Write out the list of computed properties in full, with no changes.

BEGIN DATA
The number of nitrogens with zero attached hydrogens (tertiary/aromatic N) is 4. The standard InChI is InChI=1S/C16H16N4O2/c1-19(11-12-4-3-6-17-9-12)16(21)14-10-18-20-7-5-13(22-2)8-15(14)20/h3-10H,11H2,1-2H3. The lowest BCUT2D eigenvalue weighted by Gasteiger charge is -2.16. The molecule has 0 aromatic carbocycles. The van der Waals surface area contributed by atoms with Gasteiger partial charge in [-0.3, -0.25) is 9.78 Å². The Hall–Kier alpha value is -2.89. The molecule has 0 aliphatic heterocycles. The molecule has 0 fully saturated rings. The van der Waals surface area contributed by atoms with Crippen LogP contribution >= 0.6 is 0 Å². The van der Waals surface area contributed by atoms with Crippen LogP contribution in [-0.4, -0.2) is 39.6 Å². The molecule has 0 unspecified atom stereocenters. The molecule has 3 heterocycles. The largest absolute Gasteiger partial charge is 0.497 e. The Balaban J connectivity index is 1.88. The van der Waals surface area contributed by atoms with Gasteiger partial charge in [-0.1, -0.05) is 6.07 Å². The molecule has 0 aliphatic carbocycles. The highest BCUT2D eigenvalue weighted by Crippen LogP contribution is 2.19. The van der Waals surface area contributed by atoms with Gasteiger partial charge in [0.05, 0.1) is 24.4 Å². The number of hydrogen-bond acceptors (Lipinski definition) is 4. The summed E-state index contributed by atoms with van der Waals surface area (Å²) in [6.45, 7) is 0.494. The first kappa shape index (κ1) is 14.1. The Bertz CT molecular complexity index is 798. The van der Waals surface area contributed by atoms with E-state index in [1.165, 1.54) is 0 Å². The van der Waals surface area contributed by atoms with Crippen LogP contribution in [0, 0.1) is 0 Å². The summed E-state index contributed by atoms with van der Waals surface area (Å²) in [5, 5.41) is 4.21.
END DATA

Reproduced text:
The number of nitrogens with zero attached hydrogens (tertiary/aromatic N) is 4. The standard InChI is InChI=1S/C16H16N4O2/c1-19(11-12-4-3-6-17-9-12)16(21)14-10-18-20-7-5-13(22-2)8-15(14)20/h3-10H,11H2,1-2H3. The lowest BCUT2D eigenvalue weighted by Gasteiger charge is -2.16. The molecule has 0 aromatic carbocycles. The van der Waals surface area contributed by atoms with Gasteiger partial charge in [-0.3, -0.25) is 9.78 Å². The Hall–Kier alpha value is -2.89. The molecule has 0 aliphatic heterocycles. The molecule has 0 fully saturated rings. The van der Waals surface area contributed by atoms with Crippen LogP contribution >= 0.6 is 0 Å². The van der Waals surface area contributed by atoms with Crippen LogP contribution in [-0.4, -0.2) is 39.6 Å². The molecule has 0 unspecified atom stereocenters. The molecule has 3 heterocycles. The largest absolute Gasteiger partial charge is 0.497 e. The Balaban J connectivity index is 1.88. The van der Waals surface area contributed by atoms with Gasteiger partial charge in [-0.1, -0.05) is 6.07 Å². The molecule has 0 aliphatic carbocycles. The highest BCUT2D eigenvalue weighted by Crippen LogP contribution is 2.19. The van der Waals surface area contributed by atoms with Gasteiger partial charge in [0.05, 0.1) is 24.4 Å². The number of hydrogen-bond acceptors (Lipinski definition) is 4. The summed E-state index contributed by atoms with van der Waals surface area (Å²) in [6.45, 7) is 0.494. The first kappa shape index (κ1) is 14.1. The Bertz CT molecular complexity index is 798. The van der Waals surface area contributed by atoms with E-state index in [1.165, 1.54) is 0 Å². The van der Waals surface area contributed by atoms with Crippen LogP contribution in [0, 0.1) is 0 Å². The summed E-state index contributed by atoms with van der Waals surface area (Å²) in [5, 5.41) is 4.21.